Methods in 1st segment
Methods in 2nd segment
Methods in 3rd segment
Methods in 4th segment
Methods in 5th segment
Methods in 6th segment
- letters of support from Amnesty International
Involvement of social elites
Nonviolent responses of opponent
Groups in 1st Segment
Additional notes on joining/exiting order
Success in achieving specific demands/goals
Western Sahara is one of the last remaining land disputes regarding decolonization issues. It was previously a colony of Spain until 1975, when the native Sahrawi people were promised a vote of self-determination. However, Morocco annexed the territory despite a ruling in the international court of justice that rejected this claim of sovereignty. A sixteen-year-war between Morocco and the Sahrawi nationalist Polisario Front resulted, eventually ending in 1991 with a ceasefire and an agreement to hold a UN-sponsored referendum on independence. But Morocco never allowed the vote of self-determination to take place, stating that autonomy was the best available option. Within Western Sahara, talk of independence was completely taboo, and it was dangerous to even mention Sahrawi identity; thus the Polisario Front set up a self-proclaimed government in exile in refugee camps in southwestern Algeria. On November 6, 1991, Moroccan King Mohammed VI hinted at harsh action towards anyone in Western Sahara still questioning the Moroccan claim of sovereignty.
As a result, Aminatou Haidar, Western Sahara’s most prominent human rights activist, has risked her life several times in pursuit of self-determination. One of her actions for Western Sahara occurred in November 2009 when she went on a hunger strike at Lanzarote airport in Spain once she was expelled from her home country by Moroccan authorities. Haidar was on her way back from the United States, where she was given the 2009 Civil Courage Prize, which was awarded for her struggle for the Sahrawis’ right to self-determination. On November 12, 2009, the government detained her in Western Sahara’s Laayoune Airport when she gave her home as “Western Sahara” instead of “Moroccan Sahara” on her landing card. Then officials interrogated her about her travel and her political opinions and affiliations. Once the questioning was finished, these officials confiscated her passport and identification card and detained her in the airport overnight.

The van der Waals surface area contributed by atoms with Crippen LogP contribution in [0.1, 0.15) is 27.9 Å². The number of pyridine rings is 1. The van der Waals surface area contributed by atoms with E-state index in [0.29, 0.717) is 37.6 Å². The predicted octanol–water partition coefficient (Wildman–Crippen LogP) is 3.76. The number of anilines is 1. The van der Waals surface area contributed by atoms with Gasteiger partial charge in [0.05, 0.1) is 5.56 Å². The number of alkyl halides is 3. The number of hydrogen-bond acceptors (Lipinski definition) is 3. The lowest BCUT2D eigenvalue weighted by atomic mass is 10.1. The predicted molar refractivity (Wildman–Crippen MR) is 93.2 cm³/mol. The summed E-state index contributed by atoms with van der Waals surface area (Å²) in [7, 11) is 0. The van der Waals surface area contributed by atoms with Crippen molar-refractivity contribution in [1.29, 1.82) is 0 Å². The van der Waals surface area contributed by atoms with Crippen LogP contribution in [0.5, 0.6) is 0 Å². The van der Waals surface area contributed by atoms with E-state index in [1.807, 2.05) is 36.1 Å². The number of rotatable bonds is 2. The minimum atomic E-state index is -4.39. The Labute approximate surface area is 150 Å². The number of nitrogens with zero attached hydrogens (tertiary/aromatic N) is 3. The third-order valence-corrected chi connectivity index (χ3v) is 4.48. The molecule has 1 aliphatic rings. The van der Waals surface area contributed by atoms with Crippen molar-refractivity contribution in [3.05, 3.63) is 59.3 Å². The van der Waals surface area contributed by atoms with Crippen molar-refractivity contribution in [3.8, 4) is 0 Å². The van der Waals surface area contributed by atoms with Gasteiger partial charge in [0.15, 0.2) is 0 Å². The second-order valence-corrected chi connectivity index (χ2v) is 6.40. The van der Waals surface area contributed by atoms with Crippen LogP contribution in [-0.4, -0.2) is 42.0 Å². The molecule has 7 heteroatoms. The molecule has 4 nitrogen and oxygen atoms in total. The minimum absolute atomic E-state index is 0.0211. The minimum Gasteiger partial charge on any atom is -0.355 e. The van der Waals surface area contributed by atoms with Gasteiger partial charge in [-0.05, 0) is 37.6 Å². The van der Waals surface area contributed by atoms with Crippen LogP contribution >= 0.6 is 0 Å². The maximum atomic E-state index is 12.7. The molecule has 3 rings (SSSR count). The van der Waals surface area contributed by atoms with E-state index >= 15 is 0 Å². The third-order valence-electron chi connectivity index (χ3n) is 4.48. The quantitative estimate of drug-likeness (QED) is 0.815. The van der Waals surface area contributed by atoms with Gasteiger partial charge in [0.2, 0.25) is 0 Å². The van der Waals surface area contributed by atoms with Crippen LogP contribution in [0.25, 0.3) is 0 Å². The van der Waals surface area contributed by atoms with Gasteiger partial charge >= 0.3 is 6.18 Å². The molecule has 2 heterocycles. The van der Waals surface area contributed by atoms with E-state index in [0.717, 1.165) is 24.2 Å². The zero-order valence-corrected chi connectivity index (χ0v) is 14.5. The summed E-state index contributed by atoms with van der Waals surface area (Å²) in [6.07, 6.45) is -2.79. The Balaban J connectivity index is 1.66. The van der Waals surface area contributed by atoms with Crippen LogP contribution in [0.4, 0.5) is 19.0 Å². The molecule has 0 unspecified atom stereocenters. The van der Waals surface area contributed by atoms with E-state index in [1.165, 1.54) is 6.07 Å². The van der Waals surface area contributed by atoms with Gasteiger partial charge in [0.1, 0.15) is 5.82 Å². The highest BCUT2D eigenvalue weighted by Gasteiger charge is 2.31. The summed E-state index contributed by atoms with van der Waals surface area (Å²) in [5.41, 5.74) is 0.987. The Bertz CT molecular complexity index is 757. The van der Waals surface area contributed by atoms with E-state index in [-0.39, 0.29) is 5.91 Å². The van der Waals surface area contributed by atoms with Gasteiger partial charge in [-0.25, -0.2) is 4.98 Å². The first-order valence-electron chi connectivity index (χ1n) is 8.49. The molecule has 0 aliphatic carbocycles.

On November 14, Moroccan officials offered to release Haidar if she publicly acknowledged Morocco’s “sovereignty” over Western Sahara. She refused this option and was consequently sent to Lanzarote airport in the Canary Islands. Starting on November 15, Haidar began a hunger strike in protest of her detainment, and the denial of her rights to return to her homeland. Her family said that he she became physically weak during this time, because her only consumption for over a month was sugar water. Furthermore, she had particularly risky health because she had anemia and a stomach ulcer. In addition to her hunger strike, she also refused to take her regular ulcer medication. She stated that she would carry on her hunger strike until the Spanish and Moroccan governments allowed her to return to her home or until she died.
In Lanzarote, Haidar rejected the offer of Spanish citizenship or refugee status, insisting on her right to return to Western Sahara. Because of her refusal to accept these proposals, the Moroccan government kept her confined to the airport and this created diplomatic tension between Spain and Morocco, Western Sahara’s former and present occupying powers.
During her hunger strike, Haidar gained support from Amnesty International as well as several social elites. United States Secretary of State Hillary Clinton, Spanish film producer Pedro Almodóvar, and Spanish actor Javier Bardem all took up her cause. In fact, Javier Bardem claimed that José Luis Rodriguez Zapatero, Spain’s Prime Minister, should be blamed if she died on Spain’s soil. As her health continued to decline, French President, Nicolas Sarkozy, intervened and asked Morocco to return Haidar’s passport. In addition, on December 11, Amnesty International wrote a letter to UN Secretary-General Ban Ki-moon, which urged him to continue his efforts of ensuring Haidar’s return home. Amnesty International also reemphasized its desire for the inclusion of a human rights monitoring component in the UN Mission for the Referendum in Western Sahara, which had been in place since 1991 to monitor a ceasefire between Morocco and the Polisario Front and to conduct a referendum on the status of the territory.
Finally, thirty-two days after she began her hunger strike, Morocco reversed Haidar’s expulsion. Although the terms of the deal were unclear, the Moroccan government said it agreed to a request from friendly countries and partners to allow her re-entrance. Haidar told Amnesty International that her return was “a triumph for international law, for human rights, for international justice and for the cause [of Western Sahara].”
Rice, Xan. "Morocco Allows Western Saharan Hunger Striker to Return Home." Guardian.co.uk. Web. 06 Mar. 2011. <http://www.guardian.co.uk/world/2009/dec/18/aminatou-haidar-western-sahara-morocco>.
Rice, Xan. "Western Sahara Activist Aminatou Haidar on Hunger Strike at Lanzarote Airport." Guardian.co.uk. Web. 04 Mar. 2011. <http://www.guardian.co.uk/world/2009/nov/17/western-sahara-hunger-strike>.
"Sahwari Human Rights Activist Returns Home after Hunger Strike." LexisNexis Academic. Web. 08 Mar. 2011.